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Re: [ontolog-forum] Role of definitions (Remember the poor human)

To: Duane Nickull <dnickull@xxxxxxxxx>
Cc: "[ontolog-forum]" <ontolog-forum@xxxxxxxxxxxxxxxx>
From: Pat Hayes <phayes@xxxxxxx>
Date: Wed, 14 Feb 2007 16:54:17 -0600
Message-id: <p0623090cc1f93de2d781@[]>
>I have been toying with these problems ever since I got introduced into the
>ontologists world.  One thing that bothers me with a lot of ontology work is
>the lack of a context modifier concept.  Context is such an important
>aspects of cognitive behavior and semantics in general.    (01)

The trouble with this observation is that the 
meaning of the word "context" is so elastic that 
the claim is close to vacuous. I have attended 
"context" workshops in which every single paper 
presented assumed a different notion of 
"context". Of course, one can view this situation 
as itself an illustration of your point, but it 
may also help to explain why technical progress 
in this area tends to be rather erratic.    (02)

Can you, er, define what you mean by "context" ?    (03)

>  A tree is not
>always a tree, a river is not always a river.    (04)

I see what you mean, but unfortunately this way 
of putting it illustrates some of the problems. 
As a matter of fact, a river IS always a river: 
this is a necessary truth. What you mean is, I 
suspect, an actual river can be treated as 
something else for certain purposes, something 
which likely shares some properties with rivers 
but not all of them. True. Now one has to ask, is 
an ontology supposed to reflect the reality or 
the contextual 'view' of the reality?    (05)

>  A glass of water sitting on a
>desk in front of you will not be elevated in your own tuple stores yet a
>glass of water approaching your windshield at 60MPH will based on your
>perception that it is a threat to your safety.  They are the same object but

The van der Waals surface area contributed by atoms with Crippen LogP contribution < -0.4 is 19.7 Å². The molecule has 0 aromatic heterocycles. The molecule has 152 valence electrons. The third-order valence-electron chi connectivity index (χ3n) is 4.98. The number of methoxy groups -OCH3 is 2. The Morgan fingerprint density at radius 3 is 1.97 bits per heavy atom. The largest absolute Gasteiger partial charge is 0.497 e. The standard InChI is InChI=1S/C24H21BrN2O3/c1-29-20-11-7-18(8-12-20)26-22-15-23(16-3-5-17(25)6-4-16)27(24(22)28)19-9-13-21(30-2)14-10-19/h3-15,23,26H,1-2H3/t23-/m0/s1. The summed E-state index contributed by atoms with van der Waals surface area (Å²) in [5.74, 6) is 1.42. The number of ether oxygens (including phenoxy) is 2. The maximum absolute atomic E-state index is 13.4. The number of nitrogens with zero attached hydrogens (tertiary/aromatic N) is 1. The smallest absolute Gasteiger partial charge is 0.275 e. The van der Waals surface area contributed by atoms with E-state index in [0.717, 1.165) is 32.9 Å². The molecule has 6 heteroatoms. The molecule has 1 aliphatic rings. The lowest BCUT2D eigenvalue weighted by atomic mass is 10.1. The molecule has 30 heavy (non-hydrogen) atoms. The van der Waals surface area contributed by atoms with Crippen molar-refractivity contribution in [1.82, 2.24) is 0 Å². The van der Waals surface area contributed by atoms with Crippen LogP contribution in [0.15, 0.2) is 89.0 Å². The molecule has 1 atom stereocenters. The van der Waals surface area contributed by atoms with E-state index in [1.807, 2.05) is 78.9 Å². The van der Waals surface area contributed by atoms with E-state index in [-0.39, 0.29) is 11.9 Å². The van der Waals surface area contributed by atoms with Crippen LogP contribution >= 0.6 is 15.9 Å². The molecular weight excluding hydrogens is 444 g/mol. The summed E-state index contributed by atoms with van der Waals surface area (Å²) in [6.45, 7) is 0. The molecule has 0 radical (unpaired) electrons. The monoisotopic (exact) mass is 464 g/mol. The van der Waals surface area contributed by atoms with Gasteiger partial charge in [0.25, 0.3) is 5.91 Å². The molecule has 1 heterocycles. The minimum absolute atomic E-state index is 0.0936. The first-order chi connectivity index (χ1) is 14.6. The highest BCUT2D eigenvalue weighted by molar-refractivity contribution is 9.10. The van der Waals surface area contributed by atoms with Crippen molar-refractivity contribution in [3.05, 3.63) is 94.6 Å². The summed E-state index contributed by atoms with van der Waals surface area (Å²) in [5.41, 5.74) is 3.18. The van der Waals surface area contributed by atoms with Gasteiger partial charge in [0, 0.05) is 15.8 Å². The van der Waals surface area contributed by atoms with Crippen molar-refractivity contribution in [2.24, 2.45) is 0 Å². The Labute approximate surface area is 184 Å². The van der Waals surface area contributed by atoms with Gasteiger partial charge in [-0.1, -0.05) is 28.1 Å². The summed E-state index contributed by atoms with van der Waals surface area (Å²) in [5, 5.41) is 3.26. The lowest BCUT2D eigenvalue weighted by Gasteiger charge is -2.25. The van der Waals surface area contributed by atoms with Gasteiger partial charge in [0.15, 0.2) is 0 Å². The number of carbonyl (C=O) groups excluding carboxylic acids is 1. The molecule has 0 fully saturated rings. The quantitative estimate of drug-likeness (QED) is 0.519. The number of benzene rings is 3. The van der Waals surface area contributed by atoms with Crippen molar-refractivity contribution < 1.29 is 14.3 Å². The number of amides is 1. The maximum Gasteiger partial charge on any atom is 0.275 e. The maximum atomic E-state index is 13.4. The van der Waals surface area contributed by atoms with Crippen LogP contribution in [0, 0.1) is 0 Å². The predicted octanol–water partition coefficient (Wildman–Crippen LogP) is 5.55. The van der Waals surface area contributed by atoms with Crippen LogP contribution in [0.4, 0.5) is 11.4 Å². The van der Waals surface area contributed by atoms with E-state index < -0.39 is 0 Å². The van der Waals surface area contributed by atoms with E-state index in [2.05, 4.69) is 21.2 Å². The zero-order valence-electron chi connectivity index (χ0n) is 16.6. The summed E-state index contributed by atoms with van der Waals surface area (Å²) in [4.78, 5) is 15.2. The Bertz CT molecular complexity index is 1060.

>in different contexts have different meaning.    (06)

Hmm, context as relative speed: I think that is 
the first time I have come across that particular 
usage.    (07)

>Even the basic examples that used to come with Protégé were flawed IMO.  The
>wine example was screaming for the aspect of context to be included in the
>ontology given the concept of "best wine" is contextually dependent upon
>your definition and criteria for "best".    (08)

It is dependent on your concept of "best", yes. 
Put another way, it uses the term in a very 
under-determined way. Why do you say this is 
"contextual", though? What has this situation got 
to do with contexts, and in what sense of 
"context"?    (09)

>  Does it mean that I think it is
>the best?  Is the the author of the ontology?    (010)

Presumably the latter.    (011)

>  Has some universally accepted
>criteria been applied and used to judge it?    (012)

No.    (013)

>  Without the definition of
>"best", the example is largely confusing and meaningless IMO.    (014)

It does not mean very much, but it is not 
meaningLESS. It has whatever meaning can be 
gleaned from the axioms in the ontology. The same 
is true for all concept names in any ontology.    (015)

>There have been some work done around context.  Most of it has failed or
>resulted in an open ended explosion of hypothesis.    (016)

Well, quite a lot of reasonably serious work has 
been done without utter failure, though of course 
not entirely without controversy. There has been 
a series of quite technical workshops, for example    (017)

http://www.nexus.uni-stuttgart.de/COMOREA/2006/CallForPapers06_files/comorea06-cfp.pdf    (018)

and some surveys and overviews are available    (019)

(now rather old)
http://www.cs.bilkent.edu.tr/~akman/book-chapters/mcgraw/mcgraw2002.doc    (020)

and I belive there is a journal devoted to the